Asian cities half of top 10 costliest expat destinations
Asia has become one of the most expensive regions for people working abroad, according to a new survey, with its major cities accounting for half of the top 10 costliest expat destinations.
Hong Kong climbed one place from last year to become the world’s second most expensive place for expats, Mercer said in its annual Cost of Living Survey on Tuesday, with Singapore, Shanghai, Beijing and Seoul also making the shortlist.
Much of the change in rankings is down to currency fluctuations, with the appreciation of the yuan against the dollar pushing up the cost of living in China, which now accounts for nine of the top 30 most expensive expat cities in the world.
“Chinese cities jumped in the ranking due to the strengthening of the Chinese yuan along with the high costs of expatriate consumer goods,” said Mercer executive Nathalie Constantin-Metral in a statement.
By contrast Tokyo, ranked the most expensive city for expats in 2012, fell four places from last year to number 11 due to a slump in the Japanese currency after a massive easing programme by its central bank.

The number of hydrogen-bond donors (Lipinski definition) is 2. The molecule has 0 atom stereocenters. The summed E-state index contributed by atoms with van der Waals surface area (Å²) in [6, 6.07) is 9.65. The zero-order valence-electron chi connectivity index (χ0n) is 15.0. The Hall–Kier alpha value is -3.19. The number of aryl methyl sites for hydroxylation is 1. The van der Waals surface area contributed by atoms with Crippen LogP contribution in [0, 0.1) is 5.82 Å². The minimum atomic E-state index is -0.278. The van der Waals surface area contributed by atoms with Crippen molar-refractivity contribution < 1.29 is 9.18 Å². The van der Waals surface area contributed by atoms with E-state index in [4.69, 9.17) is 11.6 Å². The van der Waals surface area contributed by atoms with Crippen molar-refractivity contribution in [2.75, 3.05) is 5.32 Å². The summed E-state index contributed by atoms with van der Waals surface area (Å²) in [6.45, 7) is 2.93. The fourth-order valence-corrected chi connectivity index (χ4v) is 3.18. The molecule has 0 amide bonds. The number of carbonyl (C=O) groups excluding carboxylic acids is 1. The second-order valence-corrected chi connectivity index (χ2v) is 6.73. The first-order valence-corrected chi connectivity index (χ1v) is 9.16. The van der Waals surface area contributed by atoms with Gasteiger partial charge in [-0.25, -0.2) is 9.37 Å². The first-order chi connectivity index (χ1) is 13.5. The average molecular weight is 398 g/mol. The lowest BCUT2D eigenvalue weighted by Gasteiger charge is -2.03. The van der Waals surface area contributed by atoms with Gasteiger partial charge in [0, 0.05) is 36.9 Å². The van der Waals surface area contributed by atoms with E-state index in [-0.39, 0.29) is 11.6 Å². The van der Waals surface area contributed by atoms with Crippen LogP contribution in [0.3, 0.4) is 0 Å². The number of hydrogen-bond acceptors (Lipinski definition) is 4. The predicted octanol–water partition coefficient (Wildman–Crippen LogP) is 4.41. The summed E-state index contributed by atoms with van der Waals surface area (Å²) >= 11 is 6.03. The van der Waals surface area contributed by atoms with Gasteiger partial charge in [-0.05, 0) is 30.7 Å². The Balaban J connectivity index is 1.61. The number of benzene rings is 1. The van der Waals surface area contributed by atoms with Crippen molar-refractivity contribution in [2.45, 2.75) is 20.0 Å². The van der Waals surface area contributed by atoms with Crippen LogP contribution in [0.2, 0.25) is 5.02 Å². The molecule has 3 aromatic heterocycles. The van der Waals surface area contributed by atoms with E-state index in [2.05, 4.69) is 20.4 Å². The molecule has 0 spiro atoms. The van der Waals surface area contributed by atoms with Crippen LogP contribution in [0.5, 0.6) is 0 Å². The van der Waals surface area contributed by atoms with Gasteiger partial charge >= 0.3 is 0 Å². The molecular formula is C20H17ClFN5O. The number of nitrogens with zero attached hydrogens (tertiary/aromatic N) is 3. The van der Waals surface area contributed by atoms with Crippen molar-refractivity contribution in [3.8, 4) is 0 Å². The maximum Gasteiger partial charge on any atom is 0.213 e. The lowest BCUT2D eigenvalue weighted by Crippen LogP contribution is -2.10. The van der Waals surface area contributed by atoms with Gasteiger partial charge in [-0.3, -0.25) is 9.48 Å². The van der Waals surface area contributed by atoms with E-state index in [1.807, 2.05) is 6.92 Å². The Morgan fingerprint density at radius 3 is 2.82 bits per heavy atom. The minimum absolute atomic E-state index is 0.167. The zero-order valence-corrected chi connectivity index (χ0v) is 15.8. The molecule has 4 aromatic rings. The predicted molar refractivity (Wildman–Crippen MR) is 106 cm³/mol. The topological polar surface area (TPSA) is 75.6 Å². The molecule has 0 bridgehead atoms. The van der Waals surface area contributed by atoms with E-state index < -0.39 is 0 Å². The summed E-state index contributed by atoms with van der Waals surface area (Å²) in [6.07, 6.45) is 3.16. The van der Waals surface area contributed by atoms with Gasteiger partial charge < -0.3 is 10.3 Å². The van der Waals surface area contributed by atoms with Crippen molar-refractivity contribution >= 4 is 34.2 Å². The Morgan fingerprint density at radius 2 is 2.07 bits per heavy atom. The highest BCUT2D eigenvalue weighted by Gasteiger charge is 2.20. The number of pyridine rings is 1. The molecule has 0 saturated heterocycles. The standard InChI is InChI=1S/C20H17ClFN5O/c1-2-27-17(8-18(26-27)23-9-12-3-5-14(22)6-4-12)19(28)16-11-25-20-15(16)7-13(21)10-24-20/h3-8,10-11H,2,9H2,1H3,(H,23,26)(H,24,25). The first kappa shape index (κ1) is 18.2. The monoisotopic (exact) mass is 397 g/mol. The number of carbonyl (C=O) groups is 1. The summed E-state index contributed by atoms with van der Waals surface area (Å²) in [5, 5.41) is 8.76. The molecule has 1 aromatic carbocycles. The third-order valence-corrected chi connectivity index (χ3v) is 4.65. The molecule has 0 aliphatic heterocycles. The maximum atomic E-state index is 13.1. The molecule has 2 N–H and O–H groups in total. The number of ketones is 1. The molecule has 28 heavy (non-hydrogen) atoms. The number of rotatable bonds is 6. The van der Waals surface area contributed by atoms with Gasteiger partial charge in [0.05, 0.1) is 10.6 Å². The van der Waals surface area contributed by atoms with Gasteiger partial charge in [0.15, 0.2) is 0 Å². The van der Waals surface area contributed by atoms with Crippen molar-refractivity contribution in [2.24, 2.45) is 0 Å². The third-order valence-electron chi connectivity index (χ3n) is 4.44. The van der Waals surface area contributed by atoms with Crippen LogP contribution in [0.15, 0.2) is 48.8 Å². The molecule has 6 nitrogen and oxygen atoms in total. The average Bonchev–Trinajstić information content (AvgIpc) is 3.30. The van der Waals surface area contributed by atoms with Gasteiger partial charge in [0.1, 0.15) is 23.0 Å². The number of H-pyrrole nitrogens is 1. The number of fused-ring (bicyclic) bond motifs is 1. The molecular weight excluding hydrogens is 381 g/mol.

“Japanese cities have continued to drop in the ranking this year as a result of the Japanese yen weakening against the U.S. dollar,” added Constantin-Metral.
Overall, the cost of living in Western European cities dropped due to a slide in the euro. The three cities that made the top 10 — Zurich, Geneva and Bern — use the Swiss Franc, which jumped in January after the central bank removed a ceiling on its strength.
Leading the rankings was the Angolan capital Luanda, which retained its top spot due to the high price of imported goods and security services used by many foreigners.
The survey by the Mercer consulting group compares the cost of over 200 items in 207 cities, including housing, food, transport and entertainment.
It takes New York as its base city for comparison, and measures currency movements against the dollar, which has appreciated significantly from a year ago as the health of the U.S. economy has improved.